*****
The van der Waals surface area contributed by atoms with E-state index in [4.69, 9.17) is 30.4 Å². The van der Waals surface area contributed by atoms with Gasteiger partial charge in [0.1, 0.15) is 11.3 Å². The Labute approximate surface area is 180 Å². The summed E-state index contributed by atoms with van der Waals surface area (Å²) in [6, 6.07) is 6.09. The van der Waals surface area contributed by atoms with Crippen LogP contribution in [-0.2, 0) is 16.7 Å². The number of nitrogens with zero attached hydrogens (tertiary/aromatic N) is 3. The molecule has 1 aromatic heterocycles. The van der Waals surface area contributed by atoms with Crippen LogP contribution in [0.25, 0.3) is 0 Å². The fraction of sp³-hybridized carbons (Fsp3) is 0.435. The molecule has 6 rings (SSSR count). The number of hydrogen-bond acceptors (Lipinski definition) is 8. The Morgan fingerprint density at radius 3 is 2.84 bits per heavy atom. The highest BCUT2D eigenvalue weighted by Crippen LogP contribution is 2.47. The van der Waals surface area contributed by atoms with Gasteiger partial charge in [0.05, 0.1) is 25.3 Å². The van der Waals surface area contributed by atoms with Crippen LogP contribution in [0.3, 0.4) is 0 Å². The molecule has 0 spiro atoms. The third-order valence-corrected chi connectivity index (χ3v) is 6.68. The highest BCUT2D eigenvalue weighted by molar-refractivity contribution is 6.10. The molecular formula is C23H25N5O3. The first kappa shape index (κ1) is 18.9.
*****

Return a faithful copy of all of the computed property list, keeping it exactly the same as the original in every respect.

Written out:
The van der Waals surface area contributed by atoms with E-state index in [4.69, 9.17) is 30.4 Å². The van der Waals surface area contributed by atoms with Gasteiger partial charge in [0.1, 0.15) is 11.3 Å². The Labute approximate surface area is 180 Å². The summed E-state index contributed by atoms with van der Waals surface area (Å²) in [6, 6.07) is 6.09. The van der Waals surface area contributed by atoms with Crippen LogP contribution in [-0.2, 0) is 16.7 Å². The number of nitrogens with zero attached hydrogens (tertiary/aromatic N) is 3. The molecule has 1 aromatic heterocycles. The van der Waals surface area contributed by atoms with Crippen LogP contribution in [0.25, 0.3) is 0 Å². The fraction of sp³-hybridized carbons (Fsp3) is 0.435. The molecule has 6 rings (SSSR count). The number of hydrogen-bond acceptors (Lipinski definition) is 8. The Morgan fingerprint density at radius 3 is 2.84 bits per heavy atom. The highest BCUT2D eigenvalue weighted by Crippen LogP contribution is 2.47. The van der Waals surface area contributed by atoms with Gasteiger partial charge in [0.05, 0.1) is 25.3 Å². The van der Waals surface area contributed by atoms with Crippen LogP contribution in [0.3, 0.4) is 0 Å². The molecule has 0 spiro atoms. The third-order valence-corrected chi connectivity index (χ3v) is 6.68. The highest BCUT2D eigenvalue weighted by molar-refractivity contribution is 6.10. The molecular formula is C23H25N5O3. The first kappa shape index (κ1) is 18.9.